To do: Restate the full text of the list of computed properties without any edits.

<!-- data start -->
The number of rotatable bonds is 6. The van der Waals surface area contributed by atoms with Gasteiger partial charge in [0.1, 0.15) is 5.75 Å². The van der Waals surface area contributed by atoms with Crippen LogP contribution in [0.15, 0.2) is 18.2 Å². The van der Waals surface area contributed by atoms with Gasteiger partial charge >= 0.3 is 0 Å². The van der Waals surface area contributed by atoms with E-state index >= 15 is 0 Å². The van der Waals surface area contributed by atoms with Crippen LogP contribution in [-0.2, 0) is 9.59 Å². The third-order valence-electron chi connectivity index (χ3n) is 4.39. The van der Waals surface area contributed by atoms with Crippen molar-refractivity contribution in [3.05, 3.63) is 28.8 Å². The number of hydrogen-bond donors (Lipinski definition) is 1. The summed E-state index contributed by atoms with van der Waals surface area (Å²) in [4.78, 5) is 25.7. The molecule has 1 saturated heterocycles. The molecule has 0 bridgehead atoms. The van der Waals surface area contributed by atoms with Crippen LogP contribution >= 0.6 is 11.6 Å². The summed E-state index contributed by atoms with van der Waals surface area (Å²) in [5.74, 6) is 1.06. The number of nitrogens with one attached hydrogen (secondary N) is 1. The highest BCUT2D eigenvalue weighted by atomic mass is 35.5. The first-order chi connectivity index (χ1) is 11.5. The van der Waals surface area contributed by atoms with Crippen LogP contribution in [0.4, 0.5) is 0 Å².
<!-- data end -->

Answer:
The number of rotatable bonds is 6. The van der Waals surface area contributed by atoms with Gasteiger partial charge in [0.1, 0.15) is 5.75 Å². The van der Waals surface area contributed by atoms with Crippen LogP contribution in [0.15, 0.2) is 18.2 Å². The van der Waals surface area contributed by atoms with Gasteiger partial charge >= 0.3 is 0 Å². The van der Waals surface area contributed by atoms with E-state index >= 15 is 0 Å². The van der Waals surface area contributed by atoms with Crippen LogP contribution in [-0.2, 0) is 9.59 Å². The third-order valence-electron chi connectivity index (χ3n) is 4.39. The van der Waals surface area contributed by atoms with Crippen molar-refractivity contribution in [3.05, 3.63) is 28.8 Å². The number of hydrogen-bond donors (Lipinski definition) is 1. The summed E-state index contributed by atoms with van der Waals surface area (Å²) in [4.78, 5) is 25.7. The molecule has 1 saturated heterocycles. The molecule has 0 bridgehead atoms. The van der Waals surface area contributed by atoms with Crippen LogP contribution >= 0.6 is 11.6 Å². The summed E-state index contributed by atoms with van der Waals surface area (Å²) in [5.74, 6) is 1.06. The number of nitrogens with one attached hydrogen (secondary N) is 1. The highest BCUT2D eigenvalue weighted by atomic mass is 35.5. The first-order chi connectivity index (χ1) is 11.5. The van der Waals surface area contributed by atoms with Crippen LogP contribution in [0.4, 0.5) is 0 Å².